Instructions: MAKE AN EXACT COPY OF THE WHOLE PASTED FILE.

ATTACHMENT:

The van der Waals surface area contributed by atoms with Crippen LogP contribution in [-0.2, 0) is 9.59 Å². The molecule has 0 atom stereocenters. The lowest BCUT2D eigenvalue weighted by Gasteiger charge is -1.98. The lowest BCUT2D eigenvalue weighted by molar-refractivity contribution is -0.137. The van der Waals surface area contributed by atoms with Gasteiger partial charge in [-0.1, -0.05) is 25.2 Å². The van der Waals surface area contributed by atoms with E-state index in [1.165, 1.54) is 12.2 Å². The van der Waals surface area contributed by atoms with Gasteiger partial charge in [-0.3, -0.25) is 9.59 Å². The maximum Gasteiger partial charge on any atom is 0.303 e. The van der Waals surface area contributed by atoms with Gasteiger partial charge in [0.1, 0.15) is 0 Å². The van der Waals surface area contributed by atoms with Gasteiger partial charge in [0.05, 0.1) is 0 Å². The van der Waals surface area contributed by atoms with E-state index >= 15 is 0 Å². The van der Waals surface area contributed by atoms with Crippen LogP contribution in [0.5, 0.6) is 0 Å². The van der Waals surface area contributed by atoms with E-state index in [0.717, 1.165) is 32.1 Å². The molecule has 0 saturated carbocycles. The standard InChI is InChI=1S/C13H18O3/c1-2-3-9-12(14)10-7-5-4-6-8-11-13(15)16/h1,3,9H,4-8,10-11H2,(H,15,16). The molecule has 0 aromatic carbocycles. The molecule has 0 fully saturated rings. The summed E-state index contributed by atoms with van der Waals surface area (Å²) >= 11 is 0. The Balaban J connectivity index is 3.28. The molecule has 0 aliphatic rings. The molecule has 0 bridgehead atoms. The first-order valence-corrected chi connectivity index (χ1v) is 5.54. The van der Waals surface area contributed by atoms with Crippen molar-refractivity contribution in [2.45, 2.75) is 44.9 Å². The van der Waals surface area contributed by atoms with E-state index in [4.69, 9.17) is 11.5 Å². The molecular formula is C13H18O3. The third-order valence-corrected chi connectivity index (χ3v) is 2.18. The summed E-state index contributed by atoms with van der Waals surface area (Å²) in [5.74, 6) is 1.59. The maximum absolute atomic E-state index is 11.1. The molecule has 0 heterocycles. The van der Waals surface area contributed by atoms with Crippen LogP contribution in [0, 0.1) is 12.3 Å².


The van der Waals surface area contributed by atoms with Crippen LogP contribution in [-0.2, 0) is 9.59 Å². The molecule has 0 atom stereocenters. The lowest BCUT2D eigenvalue weighted by Gasteiger charge is -1.98. The lowest BCUT2D eigenvalue weighted by molar-refractivity contribution is -0.137. The van der Waals surface area contributed by atoms with Gasteiger partial charge in [-0.1, -0.05) is 25.2 Å². The van der Waals surface area contributed by atoms with E-state index in [1.165, 1.54) is 12.2 Å². The van der Waals surface area contributed by atoms with Gasteiger partial charge in [-0.3, -0.25) is 9.59 Å². The maximum Gasteiger partial charge on any atom is 0.303 e. The van der Waals surface area contributed by atoms with Gasteiger partial charge in [0.1, 0.15) is 0 Å². The van der Waals surface area contributed by atoms with Gasteiger partial charge in [0.05, 0.1) is 0 Å². The van der Waals surface area contributed by atoms with E-state index >= 15 is 0 Å². The van der Waals surface area contributed by atoms with Crippen LogP contribution in [0.5, 0.6) is 0 Å². The van der Waals surface area contributed by atoms with E-state index in [0.717, 1.165) is 32.1 Å². The molecule has 0 saturated carbocycles. The standard InChI is InChI=1S/C13H18O3/c1-2-3-9-12(14)10-7-5-4-6-8-11-13(15)16/h1,3,9H,4-8,10-11H2,(H,15,16). The molecule has 0 aromatic carbocycles. The molecule has 0 fully saturated rings. The summed E-state index contributed by atoms with van der Waals surface area (Å²) >= 11 is 0. The Balaban J connectivity index is 3.28. The molecule has 0 aliphatic rings. The molecule has 0 bridgehead atoms. The first-order valence-corrected chi connectivity index (χ1v) is 5.54. The van der Waals surface area contributed by atoms with Crippen molar-refractivity contribution in [2.45, 2.75) is 44.9 Å². The van der Waals surface area contributed by atoms with E-state index in [4.69, 9.17) is 11.5 Å². The molecular formula is C13H18O3. The third-order valence-corrected chi connectivity index (χ3v) is 2.18. The summed E-state index contributed by atoms with van der Waals surface area (Å²) in [5.74, 6) is 1.59. The maximum absolute atomic E-state index is 11.1. The molecule has 0 heterocycles. The van der Waals surface area contributed by atoms with Crippen LogP contribution in [0, 0.1) is 12.3 Å².